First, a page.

Since late last week, a photographic exhibition inside the Alhambra covering the last 70 years of Oman's social and religious history offers a rare and intriguing insight into one of the Middle East's least-known countries.
Two of the photographers featured – Wilfried Thesiger and Charles Butt – had lives that were almost as exotic as their pictures. During his four years in Oman from 1945-9, Thesiger lived and travelled by camel with Bedouin companions as part of the Middle Eastern anti-locust unit, twice crossing (and mapping) the notoriously inhospitable Empty Quarter desert. Surrey-born Butt, on the other hand, did field work for the British Armed Forces' Intelligence Corps before joining the Sultan of Oman's army in 1966.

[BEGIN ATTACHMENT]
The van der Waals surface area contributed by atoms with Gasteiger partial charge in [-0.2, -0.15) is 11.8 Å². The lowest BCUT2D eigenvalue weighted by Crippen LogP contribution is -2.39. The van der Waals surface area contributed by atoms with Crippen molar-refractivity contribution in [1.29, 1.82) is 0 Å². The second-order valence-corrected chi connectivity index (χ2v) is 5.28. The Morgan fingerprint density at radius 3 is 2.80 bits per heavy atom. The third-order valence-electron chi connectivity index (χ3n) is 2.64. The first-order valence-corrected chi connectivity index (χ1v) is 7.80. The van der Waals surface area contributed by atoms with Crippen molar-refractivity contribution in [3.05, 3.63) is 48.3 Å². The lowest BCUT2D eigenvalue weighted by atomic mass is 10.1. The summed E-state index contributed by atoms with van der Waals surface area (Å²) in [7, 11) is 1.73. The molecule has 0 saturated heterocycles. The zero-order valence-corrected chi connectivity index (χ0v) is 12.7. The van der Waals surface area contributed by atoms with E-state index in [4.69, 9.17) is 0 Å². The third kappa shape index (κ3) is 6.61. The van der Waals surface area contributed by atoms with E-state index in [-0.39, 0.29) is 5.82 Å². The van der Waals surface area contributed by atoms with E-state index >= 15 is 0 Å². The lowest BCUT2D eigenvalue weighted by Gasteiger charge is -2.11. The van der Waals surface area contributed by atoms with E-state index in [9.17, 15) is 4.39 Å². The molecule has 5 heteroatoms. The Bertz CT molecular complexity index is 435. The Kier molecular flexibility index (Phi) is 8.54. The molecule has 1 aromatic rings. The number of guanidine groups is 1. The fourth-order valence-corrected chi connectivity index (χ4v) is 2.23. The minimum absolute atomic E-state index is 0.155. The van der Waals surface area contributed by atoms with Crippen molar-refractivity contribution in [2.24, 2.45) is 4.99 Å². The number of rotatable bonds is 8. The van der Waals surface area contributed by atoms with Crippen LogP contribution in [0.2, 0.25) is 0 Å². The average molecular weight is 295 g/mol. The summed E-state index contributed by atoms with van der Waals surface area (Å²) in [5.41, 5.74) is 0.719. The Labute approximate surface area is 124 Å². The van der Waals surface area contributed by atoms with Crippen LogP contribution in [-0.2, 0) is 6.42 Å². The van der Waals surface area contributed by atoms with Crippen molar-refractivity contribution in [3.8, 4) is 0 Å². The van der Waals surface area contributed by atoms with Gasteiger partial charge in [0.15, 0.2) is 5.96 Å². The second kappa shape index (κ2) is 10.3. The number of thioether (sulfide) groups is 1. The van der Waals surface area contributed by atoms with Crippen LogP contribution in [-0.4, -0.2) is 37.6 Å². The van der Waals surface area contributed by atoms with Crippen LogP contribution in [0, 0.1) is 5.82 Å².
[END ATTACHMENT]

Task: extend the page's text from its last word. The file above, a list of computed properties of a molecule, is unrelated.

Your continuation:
Thesiger's pictures are nearly all warmly personal portraits of tribespeople against painfully harsh desert sunlight. And Butt's images of Omanis selling rows of mangos on the back of a beached fishing boat or a group of beturbaned, white-robed farmers holding a meeting in a vast tent are initially equally focused on traditional life. But as Butt's image of a petrol pump and gantry towering over a centuries-old gateway and city wall also suggests, with time modern Western life begin to intrude in Oman.
Some of the work by New York's Edward Grazda also emphasises the blending of different cultures – most strikingly in an overhead shot of a traditionally dressed Omani couple wandering through a deserted supermarket. The exhibition has already visited Oxford and London.